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File 007 | The Spy Who Loved Me (1977) – Roger Moore makes big breakthrough as James Bond in 10th film

007 – No Time to Die, the twenty-fifth official film in the longest-running film franchise, is slated for release on October 7, 2021 – after being pushed back from last year due to the pandemic. In order to heat up the engines of this new blockbuster which, as we said, is part of one of the biggest, most traditional and beloved film franchises in the history of the seventh art, we have decided to create a new series of stories dissecting a bit of all the previous films, bringing you a lot of curiosities and a lot of information.

After a, say, timid debut in Live and Let It Die, Roger Moore choked on the following year on the man in a hurry with the golden gun. This time it was a decisive ‘go or go’ for the actor in the role – and the producers knew it. The effort was appreciated and in his third feature film as James Bond, Roger Moore ultimately chose the role, discovering a unique way to play it and break it down by not only offering his best foray into a film in the series. , but also one of the best productions of the franchise. Check out the production details of 007’s tenth film – James Bond in theaters below.

File 007 | The Man with the Golden Gun (1974) – Roger Moore vs. Christopher Lee in the 9th film

Production

As noted, Roger Moore didn’t make his debut making much noise as the biggest spy in cinema. Partly because of the “go, don’t go” with Sean Connery and George Lazenby. So when the third actor was chosen to play James Bond, apparently no one was paying attention anymore. It didn’t help that the two films he had starred in weren’t received in the most positive way. The Man with the Golden Gun in particular does not fare well with critics or audiences.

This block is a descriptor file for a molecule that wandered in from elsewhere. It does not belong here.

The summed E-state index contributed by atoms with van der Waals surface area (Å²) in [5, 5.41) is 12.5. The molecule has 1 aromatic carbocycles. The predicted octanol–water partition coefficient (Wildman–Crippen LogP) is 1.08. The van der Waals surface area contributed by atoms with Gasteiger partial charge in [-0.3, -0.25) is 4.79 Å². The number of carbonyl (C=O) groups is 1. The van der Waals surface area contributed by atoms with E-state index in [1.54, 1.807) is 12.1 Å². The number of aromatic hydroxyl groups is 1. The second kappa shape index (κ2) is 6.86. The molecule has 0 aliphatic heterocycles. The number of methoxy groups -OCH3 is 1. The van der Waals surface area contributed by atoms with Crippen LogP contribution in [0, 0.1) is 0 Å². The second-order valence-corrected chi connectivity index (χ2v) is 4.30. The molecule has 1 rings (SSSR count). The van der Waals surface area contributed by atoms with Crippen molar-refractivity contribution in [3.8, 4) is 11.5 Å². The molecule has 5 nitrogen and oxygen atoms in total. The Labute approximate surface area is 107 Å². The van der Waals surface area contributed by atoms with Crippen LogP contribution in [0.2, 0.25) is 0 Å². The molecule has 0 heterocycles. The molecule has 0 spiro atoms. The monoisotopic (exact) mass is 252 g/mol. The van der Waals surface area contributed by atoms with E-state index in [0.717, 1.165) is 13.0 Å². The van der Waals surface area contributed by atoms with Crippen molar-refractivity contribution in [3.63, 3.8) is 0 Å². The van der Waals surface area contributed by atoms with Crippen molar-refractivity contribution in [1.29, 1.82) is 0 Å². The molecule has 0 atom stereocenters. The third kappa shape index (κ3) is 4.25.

To make matters worse, producers and franchise owners Harry Saltzman and Albert R. Broccoli were constantly arguing, to the point that they started shooting movies, each responsible for a particular production. In 1975, Saltzman began to venture into the production of other works, leaving his larger franchise relatively aside. The situation worsened, and after The Man with the Golden Gun failed, Saltzman opted out of production company EON, which he had helped start. The producer sold his share for £ 20million, leaving Broccoli alone to star in future films.

So Broccoli and the rest of the squad were on their toes, under the greatest pressure of their professional lives. It was literally a “go or go”. Deciding a story (i.e. choosing one of Ian Fleming’s books to adapt) has proven to be the franchise’s most thankless task so far. As little misfortune is nonsense, Kevin McClory, one of the producers who had bought the rights to one of Fleming’s books in the past and who had co-produced with EON The Atomic Blackmail (1965), began to report all over the place that he would make a new film of his own, titled James Bond of the Secret Service. This fact prohibited EON from using SPECTER in their films again. By choice, the terrorist organization had relied on the Moore era until now, but Broccoli intended to bring it back in this film in order to strengthen it even more with fans.

The first step was to choose a director for the new feature film. Guy Hamilton, the director of Moore’s films in the franchise so far, had again been the top pick. But the filmmaker was not available, having chosen to order Superman – The Movie (1978), finally replaced by Richard Donner in this project. Then came Lewis Gilbert, another franchise veteran director straight out of Only If You Live Twice (1967).

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Roger Moore returned to star in his third film as James Bond. Unfortunately, so far the actor hasn’t left his mark on the role, largely because of the script in those films, which always seemed to write for a character like Sean Connery’s – not a good match for Moore’s type. This time around, director Lewis Gilbert and screenwriter Christopher Wood have chosen to mold Moore in their own character style. Unlike Connery who was hard and soft on paper, the text would emphasize softness to suit Moore’s character, creating a more playful James Bond – and thus giving rise to a more “playful” era of the world. ‘agent.

secret mission